London (AsiaNews/Agencies) - "We don't have much time left as Christians in this region," said Mgr Bashar Warda, Chaldean archbishop of Erbil, as he pleaded for military action, before a group of cross-party MPs and peers in Westminster.
For him, air strikes were "not enough" to defeat Islamic State militants and "begged" for western troops to be deployed on the ground to allow Christians who fled Mosul and the villages of the Nineveh Plain to go home.
In response, a government representative said the international coalition was taking a "comprehensive approach" against IS.
Mgr Warda's address in parliament was part of the visit the Chaldean archbishop of Erbil is conducting in Great Britain, to plead the cause of Iraqi Christian refugees victims of Islamist violence. In fact, after yesterday's meeting in the British parliament, the prelate met today with the General Synod of the Anglican Church.
Archbishop Warda told parliamentarians that Iraq's Christian communities had fallen "dramatically" over the last decade - from 1.4 million during the rule of Saddam Hussein.
At the same time, "As a Catholic I find it hard to say, but I want military action, there is no other way now," Mgr Warda said. "I beg you to focus on the need for military action," he said as he called for the deployment of British troops on the ground.
For the Chaldean bishop, the situation in Iraq "is worse than in Afghanistan" under the Taliban, because of the growing number of people (especially young) who "want to fight in the ranks of the Daesh", the acronym of the Islamic State's Arabic name - ad-dawla al-islāmiyya.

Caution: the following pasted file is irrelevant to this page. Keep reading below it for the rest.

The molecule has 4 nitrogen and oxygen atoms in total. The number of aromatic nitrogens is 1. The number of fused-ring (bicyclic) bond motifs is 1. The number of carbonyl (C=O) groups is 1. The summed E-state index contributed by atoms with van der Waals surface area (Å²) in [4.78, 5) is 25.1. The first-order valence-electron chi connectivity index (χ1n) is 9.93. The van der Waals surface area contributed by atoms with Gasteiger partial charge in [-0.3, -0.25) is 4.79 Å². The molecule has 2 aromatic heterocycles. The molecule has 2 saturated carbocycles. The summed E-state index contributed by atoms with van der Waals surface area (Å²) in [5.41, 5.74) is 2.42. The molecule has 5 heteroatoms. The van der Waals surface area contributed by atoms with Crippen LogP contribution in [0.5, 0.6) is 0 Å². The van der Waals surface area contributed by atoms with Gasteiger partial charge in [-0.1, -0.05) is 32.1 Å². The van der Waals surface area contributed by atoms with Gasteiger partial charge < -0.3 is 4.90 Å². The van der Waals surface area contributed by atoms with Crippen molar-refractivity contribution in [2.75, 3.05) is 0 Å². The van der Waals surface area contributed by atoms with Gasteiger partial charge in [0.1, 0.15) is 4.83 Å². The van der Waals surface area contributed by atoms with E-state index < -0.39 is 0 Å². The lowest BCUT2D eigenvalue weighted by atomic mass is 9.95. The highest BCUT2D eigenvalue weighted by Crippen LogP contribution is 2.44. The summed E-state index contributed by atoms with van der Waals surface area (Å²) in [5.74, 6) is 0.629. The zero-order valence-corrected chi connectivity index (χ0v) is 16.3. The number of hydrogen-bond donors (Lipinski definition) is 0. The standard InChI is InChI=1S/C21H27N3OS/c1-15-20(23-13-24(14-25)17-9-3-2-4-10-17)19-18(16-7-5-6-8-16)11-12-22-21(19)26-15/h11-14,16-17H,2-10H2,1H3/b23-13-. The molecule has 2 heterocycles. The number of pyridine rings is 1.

Recently, Chaldean Church leaders and Iraqi Christian community leaders have come to recognise, with slightly different emphasis, the need for military action against the jihadists, even if it is an "unpleasant solution."
Likewise, the Chaldean patriarch, Iraqi bishops and priests have called on Christian families not to leave Iraq. By doing so, they are depriving the country of a small albeit important group whose presence can contribute to its development.
Meanwhile, backed by US air strikes, Kurdish forces seized some bridgeheads near Mosul, in northern Iraq.
The advance is the latest push by Kurdish Peshmergas around jihadist-held Mosul, Iraq's second largest city, considered a crucial battleground for an eventual major counteroffensive against the IS group by Iraqi government troops and Kurdish forces.
On this occasion, coalition military advisers provided "intelligence assistance" to the Kurdish fighters, who are preparing to advance.
US military sources also said that Iraqi government troops are preparing to launch a major offensive to retake IS-held territory "in the weeks ahead."